In Japan, as you know, it’s normal to bow one’s head slightly when you are greeting someone. When bowing to someone of higher social status, you bow a bit lower than usual to show respect. That’s the way I usually greet someone in Japan or someone Japanese in Germany. With one exception – I usually give a big hug to my good Japanese friends.
However, even shaking hands isn’t seen very often between the Japanese. We just don’t have the custom of shaking hands to say hello in Japan, but closing a deal with a handshake might be seen in a business situation, especially when a non-Japanese person is involved.
I still remember the exact moment when I was hugged and got kisses on my cheeks for the first time (I experienced some brief kisses with only our cheeks touching, but I was also given real kisses with the person’s lips on my cheeks). To be honest, especially for the latter, I had never had such close physical contact with someone who was not my boyfriend! I guess my face must have turned red in the moment. You would think it’s just a kiss on the cheek, but it was rather embarrassing for me to some extent. At the same time, it was nice as it gave me the feeling the person who greeted me in such a way truly appreciated me.
Just try to imagine how you would feel if you had never greeted someone by hugging and kissing instead of bowing or doing nothing! To be honest it took me a while to get used to greeting good male friends in the ordinary way.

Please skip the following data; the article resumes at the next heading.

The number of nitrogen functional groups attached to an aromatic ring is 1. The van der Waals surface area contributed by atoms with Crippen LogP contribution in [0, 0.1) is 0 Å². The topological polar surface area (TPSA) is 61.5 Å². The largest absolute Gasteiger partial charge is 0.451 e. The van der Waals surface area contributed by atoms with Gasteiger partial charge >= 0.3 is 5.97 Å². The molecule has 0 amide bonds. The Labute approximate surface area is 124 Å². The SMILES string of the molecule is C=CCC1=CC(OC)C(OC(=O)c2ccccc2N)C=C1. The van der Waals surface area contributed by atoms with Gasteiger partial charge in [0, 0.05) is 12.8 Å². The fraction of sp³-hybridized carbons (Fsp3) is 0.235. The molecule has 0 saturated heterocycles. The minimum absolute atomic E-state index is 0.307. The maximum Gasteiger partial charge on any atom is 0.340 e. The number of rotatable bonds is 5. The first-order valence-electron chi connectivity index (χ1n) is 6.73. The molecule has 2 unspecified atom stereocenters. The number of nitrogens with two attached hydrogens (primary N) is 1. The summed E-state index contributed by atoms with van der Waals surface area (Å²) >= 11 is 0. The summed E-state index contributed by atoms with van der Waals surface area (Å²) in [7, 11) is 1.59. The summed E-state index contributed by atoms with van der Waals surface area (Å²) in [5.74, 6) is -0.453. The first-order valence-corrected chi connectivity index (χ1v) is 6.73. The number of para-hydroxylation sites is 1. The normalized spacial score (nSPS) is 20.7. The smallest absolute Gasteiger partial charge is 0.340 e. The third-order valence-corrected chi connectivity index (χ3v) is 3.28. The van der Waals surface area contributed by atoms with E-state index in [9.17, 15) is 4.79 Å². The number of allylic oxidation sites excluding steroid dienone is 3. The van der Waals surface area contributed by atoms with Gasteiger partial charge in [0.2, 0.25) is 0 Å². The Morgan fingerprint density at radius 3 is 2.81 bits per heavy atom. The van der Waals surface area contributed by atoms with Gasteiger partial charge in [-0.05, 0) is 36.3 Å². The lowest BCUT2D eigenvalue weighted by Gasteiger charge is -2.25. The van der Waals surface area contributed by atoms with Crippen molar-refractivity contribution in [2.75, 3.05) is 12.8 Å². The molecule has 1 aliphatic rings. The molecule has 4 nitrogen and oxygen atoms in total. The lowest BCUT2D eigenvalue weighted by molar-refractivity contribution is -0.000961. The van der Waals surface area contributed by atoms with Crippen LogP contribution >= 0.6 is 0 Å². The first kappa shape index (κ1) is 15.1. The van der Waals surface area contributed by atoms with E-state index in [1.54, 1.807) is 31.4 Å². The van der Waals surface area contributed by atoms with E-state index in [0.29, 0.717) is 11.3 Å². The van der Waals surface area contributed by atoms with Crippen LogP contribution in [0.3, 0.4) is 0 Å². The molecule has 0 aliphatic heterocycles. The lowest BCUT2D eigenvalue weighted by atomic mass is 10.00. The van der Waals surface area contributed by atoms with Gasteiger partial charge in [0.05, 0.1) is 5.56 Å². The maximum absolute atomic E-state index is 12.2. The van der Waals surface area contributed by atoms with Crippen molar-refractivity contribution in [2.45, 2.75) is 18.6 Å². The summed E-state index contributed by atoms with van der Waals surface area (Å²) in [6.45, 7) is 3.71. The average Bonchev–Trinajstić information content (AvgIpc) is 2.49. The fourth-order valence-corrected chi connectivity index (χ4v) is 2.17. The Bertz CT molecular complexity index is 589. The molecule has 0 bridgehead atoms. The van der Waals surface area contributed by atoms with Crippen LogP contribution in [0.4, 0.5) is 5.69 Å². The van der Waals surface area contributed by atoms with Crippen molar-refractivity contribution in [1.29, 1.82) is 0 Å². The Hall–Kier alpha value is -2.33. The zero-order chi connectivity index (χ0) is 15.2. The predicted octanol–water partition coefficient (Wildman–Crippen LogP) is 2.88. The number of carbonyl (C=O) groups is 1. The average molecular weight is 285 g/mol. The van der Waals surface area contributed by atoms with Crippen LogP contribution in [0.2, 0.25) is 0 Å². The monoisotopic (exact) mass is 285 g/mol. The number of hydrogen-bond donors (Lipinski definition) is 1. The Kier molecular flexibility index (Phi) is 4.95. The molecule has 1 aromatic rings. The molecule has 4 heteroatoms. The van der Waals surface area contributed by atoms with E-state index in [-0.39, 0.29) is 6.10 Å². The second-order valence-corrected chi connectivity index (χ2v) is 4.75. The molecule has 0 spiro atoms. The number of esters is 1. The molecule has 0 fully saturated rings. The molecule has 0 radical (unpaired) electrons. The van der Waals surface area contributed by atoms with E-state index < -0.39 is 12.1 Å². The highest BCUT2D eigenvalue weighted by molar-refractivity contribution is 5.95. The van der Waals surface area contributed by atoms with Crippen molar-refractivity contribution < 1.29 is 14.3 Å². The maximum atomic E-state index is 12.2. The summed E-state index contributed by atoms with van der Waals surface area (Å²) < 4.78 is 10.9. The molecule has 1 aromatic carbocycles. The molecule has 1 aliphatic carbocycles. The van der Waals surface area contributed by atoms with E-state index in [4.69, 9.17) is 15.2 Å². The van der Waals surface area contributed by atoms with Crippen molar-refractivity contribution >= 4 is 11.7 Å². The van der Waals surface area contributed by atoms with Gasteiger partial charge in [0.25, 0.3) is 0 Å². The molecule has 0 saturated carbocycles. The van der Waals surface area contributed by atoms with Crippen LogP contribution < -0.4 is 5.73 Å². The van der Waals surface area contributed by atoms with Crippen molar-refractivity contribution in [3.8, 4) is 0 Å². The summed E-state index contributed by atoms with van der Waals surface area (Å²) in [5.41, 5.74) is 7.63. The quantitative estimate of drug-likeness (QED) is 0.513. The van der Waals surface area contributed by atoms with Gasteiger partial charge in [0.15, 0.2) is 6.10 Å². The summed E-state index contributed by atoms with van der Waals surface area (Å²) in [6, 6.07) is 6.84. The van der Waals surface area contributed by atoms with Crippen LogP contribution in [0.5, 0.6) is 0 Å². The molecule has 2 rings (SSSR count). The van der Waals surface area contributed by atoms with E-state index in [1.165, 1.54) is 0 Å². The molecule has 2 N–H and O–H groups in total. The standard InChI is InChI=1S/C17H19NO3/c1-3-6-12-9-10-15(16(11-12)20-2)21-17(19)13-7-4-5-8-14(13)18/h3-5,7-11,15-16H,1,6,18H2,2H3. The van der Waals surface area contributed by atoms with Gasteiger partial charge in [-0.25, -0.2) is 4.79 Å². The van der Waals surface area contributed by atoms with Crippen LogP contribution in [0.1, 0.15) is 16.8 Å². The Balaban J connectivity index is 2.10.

And now I actually like greetings in Germany. It depends how well you know the person. Every time I meet up with my friends or say goodbye to them, I give a big hug and move my cheeks closer to their cheeks. When I greet someone who is not my close friend or just an acquaintance, I just shake hands with them. Basically, I think it’s the best way to express your feelings directly and showing that you are very happy to see someone again.
My mother likes the way Europeans say hello to each other (I’m not sure if this is only true for Europe) as she’s always flinging her arms around me when I fly back to Japan for vacation, but my father doesn’t for some reason. Quite honestly, it is a bit embarrassing to do it with him, although I don’t hesitate to hug my mother. Instead of hugging my father, we usually shake hands (it’s a bit awkward, but I think it’s fair in front of my mother). With my brothers, I just say hi and give them a tap on the back. That’s it. It’s our way of greeting.
As a conclusion, the Japanese generally don’t hate physical contact with other people; European greeting is simply not familiar to the Japanese.